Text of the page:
Many people use the words mold and mildew interchangeably, but they are not the same thing. Yes, both are scientifically classified as fungi (spore-producing organisms), and there are some similarities between the two other than their scientific classification.
They are both filamentous fungi — multicellular fungi with branching tubular structures (hyphae) that form a mass of intertwining strands. They crave especially damp, moist conditions and both can grow on things in your home.
But mildew is usually easier to get rid of. And that goes to the heart of the differences between the mold and mildew.
What Is Mildew?
Mold and mildew spores are everywhere. By the time you see mold or mildew, you're looking at a colony of millions of spores.
Mildew is mold in its early stage and is typically fast growing. The spores are either water-, air- or insect-borne. Both mold and mildew like porous, organic material on which to grow: wood, paper, food, insulation, carpet or clothing — all the things in a normal home.
The biggest difference between mold and mildew is on the surface. That's a little play on words because mildew only grows on the surface of materials like your shower walls, windowsills and other places where moisture tends to be high. Mold, however, is a penetrating fungi (not a fun-guy at all) — that grows below the surface of whatever it's attached to.
So the powdery, fluffy spores you see on books and boxes in your basement? That's mildew. But good news! It's only on the surface.
If you find mildew, you can clean it off so the spores can't multiply or damage anything it's on. Then check the room's ventilation and maybe add a dehumidifier to the space. Bathrooms should have an exhaust fan to vent out warm, moist air. Check the seals around windows to prevent condensation.
What Is Mold?
Mold is a different matter. It can be fuzzy or slimy. As we mentioned before, it grows on the surface of organic material and then penetrates it. Mold is usually white, blue, green, brown, gray or black.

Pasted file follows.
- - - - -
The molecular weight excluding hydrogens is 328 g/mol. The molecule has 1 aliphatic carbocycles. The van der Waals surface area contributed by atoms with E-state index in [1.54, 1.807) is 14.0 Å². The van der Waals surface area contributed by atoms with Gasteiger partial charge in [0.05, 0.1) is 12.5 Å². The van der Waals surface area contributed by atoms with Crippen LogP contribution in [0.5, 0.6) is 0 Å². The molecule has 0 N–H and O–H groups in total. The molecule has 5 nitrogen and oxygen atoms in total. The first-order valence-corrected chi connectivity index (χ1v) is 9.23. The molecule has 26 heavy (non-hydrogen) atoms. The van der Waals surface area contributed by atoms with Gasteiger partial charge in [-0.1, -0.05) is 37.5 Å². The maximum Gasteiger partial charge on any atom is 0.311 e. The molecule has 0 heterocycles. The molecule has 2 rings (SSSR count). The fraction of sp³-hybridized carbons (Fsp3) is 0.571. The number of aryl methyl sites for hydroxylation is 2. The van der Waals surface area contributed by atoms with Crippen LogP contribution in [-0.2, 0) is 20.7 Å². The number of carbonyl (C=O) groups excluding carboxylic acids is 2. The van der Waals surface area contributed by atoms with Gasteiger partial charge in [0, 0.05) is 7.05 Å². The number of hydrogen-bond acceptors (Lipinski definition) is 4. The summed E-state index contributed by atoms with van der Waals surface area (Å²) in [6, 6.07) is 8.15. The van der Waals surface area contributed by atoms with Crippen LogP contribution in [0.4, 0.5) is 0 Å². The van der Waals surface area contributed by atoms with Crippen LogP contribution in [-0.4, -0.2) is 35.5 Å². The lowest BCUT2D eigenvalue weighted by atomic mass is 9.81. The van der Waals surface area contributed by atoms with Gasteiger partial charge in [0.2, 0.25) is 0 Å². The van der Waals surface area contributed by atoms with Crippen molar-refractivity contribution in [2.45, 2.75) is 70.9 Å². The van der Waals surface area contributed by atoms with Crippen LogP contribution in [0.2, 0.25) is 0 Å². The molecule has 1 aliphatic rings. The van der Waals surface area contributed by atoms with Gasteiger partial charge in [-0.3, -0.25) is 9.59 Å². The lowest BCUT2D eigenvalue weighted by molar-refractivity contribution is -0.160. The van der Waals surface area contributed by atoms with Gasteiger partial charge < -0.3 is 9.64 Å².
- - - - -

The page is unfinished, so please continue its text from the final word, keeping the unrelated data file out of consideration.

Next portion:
Mold is only a problem when it grows indoors. Over time, the organic material that's covered with mold will become rotten. That's why mold often causes structural damage to homes and belongings, leading to mold remediation strategies and costly repairs.
Mold also can cause serious health problems. It produces allergens that can trigger severe allergic reactions, including hay-fever type symptoms — sneezing, runny nose, red eyes and skin rash.
Mold also can prompt asthma attacks in people who are allergic to it. Mold exposure also might cause irritation to eyes, nose, throat and lungs to people who aren't even allergic.
Doctors and scientists continue to research the effects of mold inhalation and in 2012 the National Institute for Occupational Safety and Health (NIOSH) published guidelines stating "studies have shown that exposures to building dampness and mold have been associated with respiratory symptoms, asthma, hypersensitivity pneumonitis, rhinosinusitis, bronchitis and respiratory infections. In 2019, NIOSH released updated guidance on how to best assess dampness in structures prevent health problems.
And unlike mildew, which you can easily clean yourself, the CDC says cleaning up toxic mold is very difficult and should be handled by qualified mold remediation professionals certified by the National Environmental Health Association (NEHA) or the American Industrial Hygiene Association (AIHA).
Now That's Interesting
Not all mold is bad. In 1928, Dr. Alexander Fleming remarkably "discovered" a lifesaving antibiotic when the active ingredient — penicillin — he extracted from the mold growing on his petri dishes turned out to kill harmful bacteria. Almost as important, without mold there would be no Roquefort or Camembert cheeses, which rely on strains of mold (Penicillium roqueforti and Penicillium camemberti) to impart their distinctive flavors.
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